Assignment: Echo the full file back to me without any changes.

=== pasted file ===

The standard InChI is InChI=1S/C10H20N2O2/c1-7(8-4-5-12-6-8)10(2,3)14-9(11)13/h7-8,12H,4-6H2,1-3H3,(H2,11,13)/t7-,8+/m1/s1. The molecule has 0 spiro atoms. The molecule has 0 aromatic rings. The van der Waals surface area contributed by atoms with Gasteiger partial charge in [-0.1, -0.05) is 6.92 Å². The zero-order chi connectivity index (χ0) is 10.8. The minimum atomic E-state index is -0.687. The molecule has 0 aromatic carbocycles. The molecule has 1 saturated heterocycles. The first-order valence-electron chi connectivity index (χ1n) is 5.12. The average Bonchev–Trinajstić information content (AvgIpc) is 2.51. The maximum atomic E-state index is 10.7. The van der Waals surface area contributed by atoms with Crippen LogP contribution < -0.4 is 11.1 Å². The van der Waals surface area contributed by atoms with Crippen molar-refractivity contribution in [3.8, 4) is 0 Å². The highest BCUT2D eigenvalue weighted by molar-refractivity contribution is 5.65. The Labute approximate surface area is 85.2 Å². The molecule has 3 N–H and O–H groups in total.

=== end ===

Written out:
The standard InChI is InChI=1S/C10H20N2O2/c1-7(8-4-5-12-6-8)10(2,3)14-9(11)13/h7-8,12H,4-6H2,1-3H3,(H2,11,13)/t7-,8+/m1/s1. The molecule has 0 spiro atoms. The molecule has 0 aromatic rings. The van der Waals surface area contributed by atoms with Gasteiger partial charge in [-0.1, -0.05) is 6.92 Å². The zero-order chi connectivity index (χ0) is 10.8. The minimum atomic E-state index is -0.687. The molecule has 0 aromatic carbocycles. The molecule has 1 saturated heterocycles. The first-order valence-electron chi connectivity index (χ1n) is 5.12. The average Bonchev–Trinajstić information content (AvgIpc) is 2.51. The maximum atomic E-state index is 10.7. The van der Waals surface area contributed by atoms with Crippen LogP contribution < -0.4 is 11.1 Å². The van der Waals surface area contributed by atoms with Crippen molar-refractivity contribution in [3.8, 4) is 0 Å². The highest BCUT2D eigenvalue weighted by molar-refractivity contribution is 5.65. The Labute approximate surface area is 85.2 Å². The molecule has 3 N–H and O–H groups in total.